Often different data samples have different weighting ( eg the costs of misclassification error for one group of data is higher than for other classes).
Most error metrics are of the form $\sum_i e_i$ where e_i is the loss ( eg squared error) on data point $i$. Therefore weightings of the form $\sum_i w_i e_i$ are equivalent to duplicating the data w_i times (eg for w_i integer).
One simple case is if you have repeated data - rather than keeping all the duplicated data points, you just "weight" your one repeated sample by the number of instances.
Now whilst this is easy to do in a batch setting, it is hard in vowpal wabbits online big data setting: given that you have a large data set, you do not just want to represent the data n times to deal with the weighting ( because it increases your computational load). Similarly, just multiplying the gradient vector by the weighting - which is correct in batch gradient descent - will cause big problems for stochastic/online gradient descent: essentially you shoot off in one direction ( think of large integer weights) then you shoot off in the other - causing significant instability. SGD essentially relies on all the errors to be of roughly the same order ( so that the learning rate can be set appropriately). So what they propose is to ensure that the update for training sample x_i with weight n is equivalent to presenting training sample x_i n times consecutively.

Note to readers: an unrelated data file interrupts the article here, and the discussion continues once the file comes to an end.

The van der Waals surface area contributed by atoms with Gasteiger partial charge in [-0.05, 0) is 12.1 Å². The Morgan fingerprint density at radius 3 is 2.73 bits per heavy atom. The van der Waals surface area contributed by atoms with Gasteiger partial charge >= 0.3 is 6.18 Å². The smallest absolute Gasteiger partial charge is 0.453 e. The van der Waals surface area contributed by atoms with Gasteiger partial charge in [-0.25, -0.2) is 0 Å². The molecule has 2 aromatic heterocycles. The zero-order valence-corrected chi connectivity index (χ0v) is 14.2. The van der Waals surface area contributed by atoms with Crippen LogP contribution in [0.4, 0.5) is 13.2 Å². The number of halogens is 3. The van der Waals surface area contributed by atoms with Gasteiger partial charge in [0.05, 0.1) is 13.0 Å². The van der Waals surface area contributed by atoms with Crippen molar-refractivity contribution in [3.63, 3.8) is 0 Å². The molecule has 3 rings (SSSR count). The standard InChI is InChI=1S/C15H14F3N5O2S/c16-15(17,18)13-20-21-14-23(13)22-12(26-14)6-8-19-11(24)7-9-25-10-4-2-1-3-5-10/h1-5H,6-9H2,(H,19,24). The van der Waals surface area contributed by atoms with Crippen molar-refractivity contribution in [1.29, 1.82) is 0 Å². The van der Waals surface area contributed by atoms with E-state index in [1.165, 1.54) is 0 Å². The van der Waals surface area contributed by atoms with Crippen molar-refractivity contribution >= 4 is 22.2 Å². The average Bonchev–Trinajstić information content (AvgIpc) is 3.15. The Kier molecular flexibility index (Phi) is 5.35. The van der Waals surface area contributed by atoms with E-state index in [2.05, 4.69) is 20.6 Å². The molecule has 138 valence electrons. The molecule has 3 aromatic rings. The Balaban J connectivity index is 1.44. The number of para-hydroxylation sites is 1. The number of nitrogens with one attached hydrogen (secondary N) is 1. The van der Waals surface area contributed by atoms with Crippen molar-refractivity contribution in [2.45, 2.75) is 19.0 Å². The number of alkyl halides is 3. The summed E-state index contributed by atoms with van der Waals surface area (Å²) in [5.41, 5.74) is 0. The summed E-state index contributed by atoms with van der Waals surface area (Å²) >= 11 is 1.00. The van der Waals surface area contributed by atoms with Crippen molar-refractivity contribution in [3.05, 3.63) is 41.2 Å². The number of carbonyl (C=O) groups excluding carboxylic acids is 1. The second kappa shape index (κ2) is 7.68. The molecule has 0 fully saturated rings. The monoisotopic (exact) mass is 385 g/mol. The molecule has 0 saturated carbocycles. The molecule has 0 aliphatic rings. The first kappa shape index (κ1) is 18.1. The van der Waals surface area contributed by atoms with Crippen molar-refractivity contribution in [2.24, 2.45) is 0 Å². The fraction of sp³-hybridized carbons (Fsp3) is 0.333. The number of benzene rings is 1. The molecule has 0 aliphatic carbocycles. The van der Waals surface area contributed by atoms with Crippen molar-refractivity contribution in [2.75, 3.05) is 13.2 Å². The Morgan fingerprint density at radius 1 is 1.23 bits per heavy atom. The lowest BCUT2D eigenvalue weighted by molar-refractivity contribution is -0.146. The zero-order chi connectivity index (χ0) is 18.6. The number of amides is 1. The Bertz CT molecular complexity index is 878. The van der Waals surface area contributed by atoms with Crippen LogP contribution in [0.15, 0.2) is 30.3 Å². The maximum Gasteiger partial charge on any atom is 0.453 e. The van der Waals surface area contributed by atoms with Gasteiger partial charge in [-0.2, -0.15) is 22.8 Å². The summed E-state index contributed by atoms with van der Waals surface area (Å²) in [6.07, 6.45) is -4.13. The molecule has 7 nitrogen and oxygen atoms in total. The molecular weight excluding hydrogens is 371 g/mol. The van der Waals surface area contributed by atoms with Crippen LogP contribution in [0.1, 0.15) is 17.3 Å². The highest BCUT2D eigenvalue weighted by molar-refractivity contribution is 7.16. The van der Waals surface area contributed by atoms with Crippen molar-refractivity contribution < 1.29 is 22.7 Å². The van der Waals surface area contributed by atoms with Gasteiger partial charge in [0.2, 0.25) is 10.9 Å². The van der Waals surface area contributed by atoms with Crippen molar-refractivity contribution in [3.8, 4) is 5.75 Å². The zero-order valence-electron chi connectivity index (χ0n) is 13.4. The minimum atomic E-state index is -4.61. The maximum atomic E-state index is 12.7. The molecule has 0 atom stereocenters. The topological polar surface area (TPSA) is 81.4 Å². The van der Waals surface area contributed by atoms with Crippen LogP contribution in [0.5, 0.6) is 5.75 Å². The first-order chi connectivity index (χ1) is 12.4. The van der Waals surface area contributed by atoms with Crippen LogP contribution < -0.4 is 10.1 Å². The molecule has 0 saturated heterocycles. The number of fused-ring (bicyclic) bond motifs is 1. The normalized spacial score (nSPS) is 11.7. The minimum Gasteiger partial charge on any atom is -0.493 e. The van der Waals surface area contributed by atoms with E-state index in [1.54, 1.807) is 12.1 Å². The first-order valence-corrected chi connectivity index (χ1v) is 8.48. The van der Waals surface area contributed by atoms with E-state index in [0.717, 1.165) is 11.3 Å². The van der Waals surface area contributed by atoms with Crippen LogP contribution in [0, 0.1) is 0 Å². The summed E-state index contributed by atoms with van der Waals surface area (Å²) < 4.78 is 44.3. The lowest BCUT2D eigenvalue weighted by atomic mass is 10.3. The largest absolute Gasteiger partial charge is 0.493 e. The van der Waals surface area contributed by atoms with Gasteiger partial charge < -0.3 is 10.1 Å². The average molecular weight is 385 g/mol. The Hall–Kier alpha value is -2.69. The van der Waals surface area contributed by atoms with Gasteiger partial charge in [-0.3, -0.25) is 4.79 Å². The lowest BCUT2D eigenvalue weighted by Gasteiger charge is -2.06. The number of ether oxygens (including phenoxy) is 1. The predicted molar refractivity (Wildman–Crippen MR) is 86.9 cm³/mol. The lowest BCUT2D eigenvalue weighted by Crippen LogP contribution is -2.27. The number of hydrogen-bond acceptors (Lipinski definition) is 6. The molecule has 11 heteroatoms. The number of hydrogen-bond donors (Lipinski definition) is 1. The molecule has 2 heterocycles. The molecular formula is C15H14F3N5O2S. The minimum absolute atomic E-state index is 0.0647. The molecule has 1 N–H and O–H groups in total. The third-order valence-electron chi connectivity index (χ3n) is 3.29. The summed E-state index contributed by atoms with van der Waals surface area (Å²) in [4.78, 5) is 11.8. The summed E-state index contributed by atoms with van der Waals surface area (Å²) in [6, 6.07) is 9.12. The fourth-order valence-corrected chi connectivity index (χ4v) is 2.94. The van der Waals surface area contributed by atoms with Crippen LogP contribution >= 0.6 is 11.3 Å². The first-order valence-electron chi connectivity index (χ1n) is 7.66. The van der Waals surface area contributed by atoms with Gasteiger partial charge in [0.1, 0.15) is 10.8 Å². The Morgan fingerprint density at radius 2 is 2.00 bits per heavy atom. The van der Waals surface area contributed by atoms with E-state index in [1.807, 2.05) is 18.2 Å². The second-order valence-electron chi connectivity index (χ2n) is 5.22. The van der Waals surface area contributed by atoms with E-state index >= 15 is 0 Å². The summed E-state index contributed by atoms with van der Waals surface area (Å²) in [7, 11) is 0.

The idea being that presenting it consecutively reduces the problem because the error gradient (for that single example $x_i$) reduces for each consecutive presentation and update (as you get closer & closer to the minimum for that specific example). In other words the consecutive updates provides a kind of feedback control.
To me it sounds like you would still have instabilities (you get to zero error on x_i, then you get to zero error on x_i+1,...). the learning rate will need to be adjusted to take into account the size of the weights.